The agency has never before publicly questioned the process behind one of its approvals, never admitted that a regulatory decision was influenced by politics, and never accused a former commissioner of questionable conduct.
UPDATE FROM INSTAPUNDIT: BUT THOSE ELECTRONIC MEDICAL RECORDS WILL BE A SNAP: Baucus Claims It’s Too Difficult to Put Health Care Bill Online. They don’t want you to know what’s in this stinker until it’s too late. That’s the real “difficulty” with putting it online.
Just as New Canaan’s real estate market collapsed long before Greenwich’s and will take much longer to come back, the fringe areas in our town have been taking a hammering for some time now. 99 Richmond Hill, sold for $8 million and the peak, with an extra million added later, sold last month for $6. 556 Riversville, bought for $3.5 in 2003 and extensively renovated, sold this summer for $3.2 million.
Here’s a beautiful piece of land on Richmond Hill that asked $4.25 milion in 2007 has now dropped to $2.5 million. Assessed value is $1.8 and in this market, even that may prove too high.
Another fringe area is Hillcrest Park in Old Greenwich. An acre of land there (with a tear-down) listed for $1.495 in 2007 and sold yesterday for $700,000. This was very nice land so you Havemeyer owners across the road? The value of your own property just lost 40%.
I’m sure these areas will come back, eventually, so if you’re looking for a bargain in Greenwich – not necessarily the very best investment you can make but a bargain – look to the edges.
A regular contributor and friend (who also has a house he’d like to put up for sale if the market ever stabilizes) gleefully pointed out this article in today’s WSJ: Signs of Life in the Hamptons. The article (and my friend) claim that Wall Street guys, newly emboldened by visions of hefty bonuses at year end, are coming back into the market and buying baubles again.
Fair enough. But there’s this:
While the luxury real-estate market remains moribund in most parts of the country, there are a few signs of a nascent turnaround in the Hamptons, a string of beach communities housing some of New York’s wealthiest. The number of new deals put into contract jumped to 156 in August from 62 in July, says Corcoran’s Rick Hoffman, who tracks a listing system shared with other companies in eastern Long Island. Home sales also rose 34% to 344 units in the second quarter from the prior quarter, according to Suffolk Research Service Inc., a local real estate data firm. While up, that’s far less than the 576 units sold in the second quarter of 2008.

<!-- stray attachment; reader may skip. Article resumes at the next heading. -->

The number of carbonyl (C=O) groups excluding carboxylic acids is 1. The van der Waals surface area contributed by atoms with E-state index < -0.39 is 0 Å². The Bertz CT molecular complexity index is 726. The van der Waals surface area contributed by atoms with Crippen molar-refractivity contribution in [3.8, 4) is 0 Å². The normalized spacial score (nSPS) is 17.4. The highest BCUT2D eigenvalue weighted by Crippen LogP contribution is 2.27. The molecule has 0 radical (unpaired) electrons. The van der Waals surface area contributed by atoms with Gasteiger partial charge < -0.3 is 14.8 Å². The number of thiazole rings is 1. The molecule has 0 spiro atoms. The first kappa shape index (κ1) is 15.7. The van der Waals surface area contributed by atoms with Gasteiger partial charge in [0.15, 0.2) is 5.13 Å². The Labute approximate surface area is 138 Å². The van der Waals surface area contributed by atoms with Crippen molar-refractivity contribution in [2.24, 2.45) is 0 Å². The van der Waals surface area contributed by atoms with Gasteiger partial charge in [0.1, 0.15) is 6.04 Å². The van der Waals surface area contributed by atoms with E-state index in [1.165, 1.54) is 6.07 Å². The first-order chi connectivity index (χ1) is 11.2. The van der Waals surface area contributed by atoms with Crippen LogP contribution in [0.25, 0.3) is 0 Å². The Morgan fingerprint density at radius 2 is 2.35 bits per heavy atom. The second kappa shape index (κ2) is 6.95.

Hamptons developer Joe Farrell, who built his last spec home for more than $7 million two years ago, is ramping up again. Earlier in the spring, he says it was no problem getting 10% to 15% discounts on “blue-chip” lots south of Montauk Highway and within walking distance to the beach. Now, “some stuff is going into bidding wars,” says Mr. Farrell, who recently lost out on a one-acre lot on Bridgehampton’s Sand Piper Drive near the beach for $3.15 million.
Brokers remain circumspect about whether the surge heralds a real recovery. From May 1 to Aug. 31, pre-foreclosure filings in the Hamptons jumped 31% to 294 from year-earlier levels, according to Long Island Profiles, a publisher of real-estate and foreclosure data. Summer sales were “mediocre at best,” says Peter Turino of Brown Harris Stevens. “This is probably a temporary improvement. I think we’ll have a very slow winter.”
The sales jump partially reflects lower prices, but brokers say the increased activity also reflects changes on Wall Street, whose workers represent the largest proportion of Hamptons buyers. “I think word is that bonuses are going to be good,” says Ms. Sander, who notes the buyers of her Sag Harbor home work in finance. “I think it gives them confidence to buy.” The return of rank-and-file Wall Streeters helped activity increase most for homes under $6 million, considered here the middle-luxury tier of the market. Brokers say employees from Goldman Sachs, which recently reported net income of $3.44 billion for the quarter ended June 26, are particularly well-represented.
Everyone agrees that the Hamptons are a long way from total recovery. The median sale price of a home on Long Island’s East End was $560,000 in the spring of this year, down 32% from the peak price of $825,000 in the first half of 2007, according to Suffolk Research. Inventory remains high: In August there were 4,900 homes for sale in the Hamptons, or roughly the equivalent of about three years of inventory, according to StreetEasy, a New York-based online listing service. Some seasoned brokers say pent-up demand and a delayed spring selling season are responsible for the summer surge in activity. The market is “going sideways,” says Dottie Herman, president and CEO of PrudentialDouglas Elliman.
Sideways is better than off the cliff, admittedly, but we’re still close top that edge and a quick shove could produce a horrifying “look out below!” moment. My advice remains the same: buy quality land/location at a 2001 price and you’ll probably be fine in the long run (five years, say). Otherwise, you’re not necessarily going to lose, but you’re assuming a lot more risk.